Warm Springs


Home of the Warm Springs, Wasco, and Paiute tribes, the Warm Springs Reservation is located in Central Oregon. Most of the 4,000 tribal members live in or around the town of Warm Springs, which is located about 100 miles southeast of Portland.


The Warm Springs Reservation is approximately 640,000 acres. The Tribal economy is based primarily on natural resources, including hydropower, forest products and ranching, with tourism and recreation also making important contributions. Extension educators offer a variety of services to adults and young people in the areas of agriculture and natural resources, family and community health, and 4-H youth programming. The partnership between Oregon State University and the Confederated Tribes of Warm Springs has existed for more than 50 years.



  • “…I was really glad for that [dance group] program because not only did our kids learn language, they learned the songs and the dances of our Tribe and they also had experience in public speaking.” 

  • “[Agent] has been really good about doing research of what plants are able to grow in Warm Springs. He has found those hybrid plants that we may be able to use. But he has also experimented with bringing in … seeds from ancient wheat.”

FRTEP programs have had a major impact on individuals, families and tribal communities. Just how much impact has now been quantified thanks to a research project that used Ripple Effects Mapping (REM) and content analysis. The Indian Land Tenure Foundation (ILTF) engaged in a joint collaboration with an evaluation team and the Western Extension Risk Management Education Center to measure the long-term impacts of the Federally Recognized Tribal Extension Program (FRTEP) serving the Warm Springs Reservation. Click the link below to read the report.

Read the report

Early Detection & Rapid Response

Invasive weeds have severely damaged countless acres of productive rangeland on tribal reservations, including Warm Springs. These weeks take over productive rangeland from beneficial native plans, reducing forage for wildlife and cattle and forcing producers to feed more hay. They also provide organic fuel for fires. Range fires, which used to be rare, are now common from early summer to late fall, and the Tribal Council at Warm Springs has made it a priority to control the spread of fire and invasive species that threaten tribal lands and native ecosystems.

Extension agents have been educating Tribal members about invasive species through the EDRR program. Early detection of new invasive weed infestations requires education, vigilance and regular monitoring of the managed area and surrounding ecosystem. Extension hosted an invasive species workshop in Warm Springs, which included invasive weed identification, safe handling of pesticides, how to read a pesticide labels and the correct techniques for using personal protective equipment.

Equine Infectious Anemia (EIA) testing
Equine Infectious Anemia is an incurable, often fatal disease that threatens horse, donkey and mule populations. Even if the animal survives the initial effects of the disease, it carries the virus for the rest of its life. Dr. Leroy Coggins was the first to develop an effective test for antibodies specific to EIA in 1970.  Since then horse owners have been required to get a “Coggins test” when they cross state lines or register for a horse show or rodeo. It is also recommended that horses be tested annually. Horses that test positive typically are euthanized to protect the rest of the horse population.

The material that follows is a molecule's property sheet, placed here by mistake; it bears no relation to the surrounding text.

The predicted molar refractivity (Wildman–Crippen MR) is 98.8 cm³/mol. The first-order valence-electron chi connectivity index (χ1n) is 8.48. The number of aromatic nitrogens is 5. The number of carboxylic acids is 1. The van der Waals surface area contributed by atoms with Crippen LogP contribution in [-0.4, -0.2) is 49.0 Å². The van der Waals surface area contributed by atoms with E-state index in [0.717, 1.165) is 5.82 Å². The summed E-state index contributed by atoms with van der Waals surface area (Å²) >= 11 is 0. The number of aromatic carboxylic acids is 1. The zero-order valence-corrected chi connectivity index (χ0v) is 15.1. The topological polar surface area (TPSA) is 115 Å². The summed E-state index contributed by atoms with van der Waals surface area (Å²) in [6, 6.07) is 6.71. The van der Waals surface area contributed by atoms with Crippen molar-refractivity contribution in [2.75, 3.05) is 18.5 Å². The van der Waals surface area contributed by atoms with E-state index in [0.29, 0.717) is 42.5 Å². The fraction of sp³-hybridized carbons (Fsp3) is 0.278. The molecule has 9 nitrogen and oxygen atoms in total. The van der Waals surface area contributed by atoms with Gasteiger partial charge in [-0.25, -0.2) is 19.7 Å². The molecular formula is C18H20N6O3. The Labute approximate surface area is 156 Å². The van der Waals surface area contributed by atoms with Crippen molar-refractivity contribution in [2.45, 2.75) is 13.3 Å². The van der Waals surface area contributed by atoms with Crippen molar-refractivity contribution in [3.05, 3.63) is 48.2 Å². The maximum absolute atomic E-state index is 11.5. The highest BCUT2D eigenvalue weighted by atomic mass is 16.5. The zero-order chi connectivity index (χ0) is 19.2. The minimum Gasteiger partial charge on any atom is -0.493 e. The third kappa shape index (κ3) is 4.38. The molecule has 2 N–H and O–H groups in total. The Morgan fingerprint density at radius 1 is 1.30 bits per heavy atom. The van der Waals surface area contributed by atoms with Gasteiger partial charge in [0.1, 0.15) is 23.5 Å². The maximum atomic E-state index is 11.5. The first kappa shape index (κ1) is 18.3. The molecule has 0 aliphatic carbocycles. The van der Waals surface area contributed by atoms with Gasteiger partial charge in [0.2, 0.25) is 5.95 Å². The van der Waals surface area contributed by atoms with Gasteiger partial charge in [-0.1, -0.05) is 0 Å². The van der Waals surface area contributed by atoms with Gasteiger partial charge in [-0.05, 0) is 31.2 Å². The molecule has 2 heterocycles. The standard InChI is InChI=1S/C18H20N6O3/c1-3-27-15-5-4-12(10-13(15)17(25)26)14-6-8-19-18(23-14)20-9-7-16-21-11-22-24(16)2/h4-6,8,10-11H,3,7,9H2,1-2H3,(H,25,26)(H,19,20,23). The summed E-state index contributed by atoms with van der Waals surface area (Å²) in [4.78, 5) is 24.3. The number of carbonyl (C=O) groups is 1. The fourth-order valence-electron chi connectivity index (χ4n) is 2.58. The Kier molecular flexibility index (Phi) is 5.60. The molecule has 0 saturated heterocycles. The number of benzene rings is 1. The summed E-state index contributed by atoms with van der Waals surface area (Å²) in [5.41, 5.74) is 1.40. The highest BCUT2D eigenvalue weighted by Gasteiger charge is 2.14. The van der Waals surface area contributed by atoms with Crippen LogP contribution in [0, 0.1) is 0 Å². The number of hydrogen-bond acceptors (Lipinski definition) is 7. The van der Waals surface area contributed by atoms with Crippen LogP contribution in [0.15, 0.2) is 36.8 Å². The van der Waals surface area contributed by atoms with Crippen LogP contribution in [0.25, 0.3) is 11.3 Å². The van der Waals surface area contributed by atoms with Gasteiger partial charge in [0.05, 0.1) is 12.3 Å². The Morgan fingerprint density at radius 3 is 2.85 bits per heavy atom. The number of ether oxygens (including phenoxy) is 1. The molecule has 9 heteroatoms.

In the early 1980s EIA was discovered in wild horses at Warm Springs Reservation. Hundreds of horses had to be euthanized at a great economic loss. Since then the USDA periodically tests horses to ensure the disease is no longer present. The average cost of the test is about $125. Each spring, Extension offers low-cost Coggins testing and vaccinations on the reservation, saving tribal members more than $3,300 per year.

Community Learning Gardens
The gardens demonstrate how community members can grow healthy produce and reduce their food bills while saving a 30-mile round trip to the nearest grocery store. The gardens include raised vegetable boxes, blueberry bushes, raspberries, blackberries, strawberries and more. They serve as outdoor classrooms for tribal members as adults and children learn gardening skills and how to prepare healthy meals.

Extension-facilitated grant funds have supplied deer fencing, supplies, equipment, seeds and plants as well as helped provide emergency water supply after a ruptured water line had cut off supply on the reservation. Extension has held STEM-in-the-Garden classes for youth, which generated enthusiasm to explore, inquire and investigate in a garden environment. Fresh produce has been provided to youth who participate in the learning garden as well as to the Warm Springs Children Protective Services. Additional goals are to provide fresh produce to the school salad bar and community elders.

Healthy eating
Extension is working with families on the reservation to help them choose a balanced, nutritious diet. Many traditional Native American foods have morphed into unhealthy dishes that are quite different from the originals. Extension is helping families to adapt the recipes for these foods using the guidelines of Food Hero, an Extension campaign that provides healthy recipes on its website, on social media and through community outreach. The goal is to make the recipes accessible to tribal members and the larger community.

Contact Information

Tracy Wilson – Program Director

Phone Number